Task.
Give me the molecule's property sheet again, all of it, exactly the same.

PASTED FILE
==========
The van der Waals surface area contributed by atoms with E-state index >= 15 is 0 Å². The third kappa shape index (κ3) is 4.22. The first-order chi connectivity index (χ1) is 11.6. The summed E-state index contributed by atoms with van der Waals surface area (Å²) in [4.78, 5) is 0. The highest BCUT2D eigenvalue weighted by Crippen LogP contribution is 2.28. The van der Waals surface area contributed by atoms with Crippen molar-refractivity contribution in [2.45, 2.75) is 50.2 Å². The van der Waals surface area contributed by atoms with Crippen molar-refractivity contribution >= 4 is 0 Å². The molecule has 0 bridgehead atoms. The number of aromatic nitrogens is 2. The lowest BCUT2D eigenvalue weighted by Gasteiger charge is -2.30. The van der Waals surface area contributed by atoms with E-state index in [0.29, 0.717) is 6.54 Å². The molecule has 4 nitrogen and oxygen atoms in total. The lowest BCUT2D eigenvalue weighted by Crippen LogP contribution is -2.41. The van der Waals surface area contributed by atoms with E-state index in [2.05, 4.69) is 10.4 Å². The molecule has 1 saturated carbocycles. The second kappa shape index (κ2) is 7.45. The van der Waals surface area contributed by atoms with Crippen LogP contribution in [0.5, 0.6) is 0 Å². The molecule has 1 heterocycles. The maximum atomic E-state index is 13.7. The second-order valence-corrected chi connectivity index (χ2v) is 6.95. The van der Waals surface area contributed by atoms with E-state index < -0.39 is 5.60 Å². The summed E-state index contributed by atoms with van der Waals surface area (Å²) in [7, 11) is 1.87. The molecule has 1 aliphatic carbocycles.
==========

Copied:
The van der Waals surface area contributed by atoms with E-state index >= 15 is 0 Å². The third kappa shape index (κ3) is 4.22. The first-order chi connectivity index (χ1) is 11.6. The summed E-state index contributed by atoms with van der Waals surface area (Å²) in [4.78, 5) is 0. The highest BCUT2D eigenvalue weighted by Crippen LogP contribution is 2.28. The van der Waals surface area contributed by atoms with Crippen molar-refractivity contribution in [2.45, 2.75) is 50.2 Å². The van der Waals surface area contributed by atoms with Crippen molar-refractivity contribution >= 4 is 0 Å². The molecule has 0 bridgehead atoms. The number of aromatic nitrogens is 2. The lowest BCUT2D eigenvalue weighted by Gasteiger charge is -2.30. The van der Waals surface area contributed by atoms with E-state index in [0.29, 0.717) is 6.54 Å². The molecule has 4 nitrogen and oxygen atoms in total. The lowest BCUT2D eigenvalue weighted by Crippen LogP contribution is -2.41. The van der Waals surface area contributed by atoms with E-state index in [2.05, 4.69) is 10.4 Å². The molecule has 1 saturated carbocycles. The second kappa shape index (κ2) is 7.45. The van der Waals surface area contributed by atoms with Crippen LogP contribution in [0.5, 0.6) is 0 Å². The molecule has 1 heterocycles. The maximum atomic E-state index is 13.7. The second-order valence-corrected chi connectivity index (χ2v) is 6.95. The van der Waals surface area contributed by atoms with E-state index < -0.39 is 5.60 Å². The summed E-state index contributed by atoms with van der Waals surface area (Å²) in [7, 11) is 1.87. The molecule has 1 aliphatic carbocycles.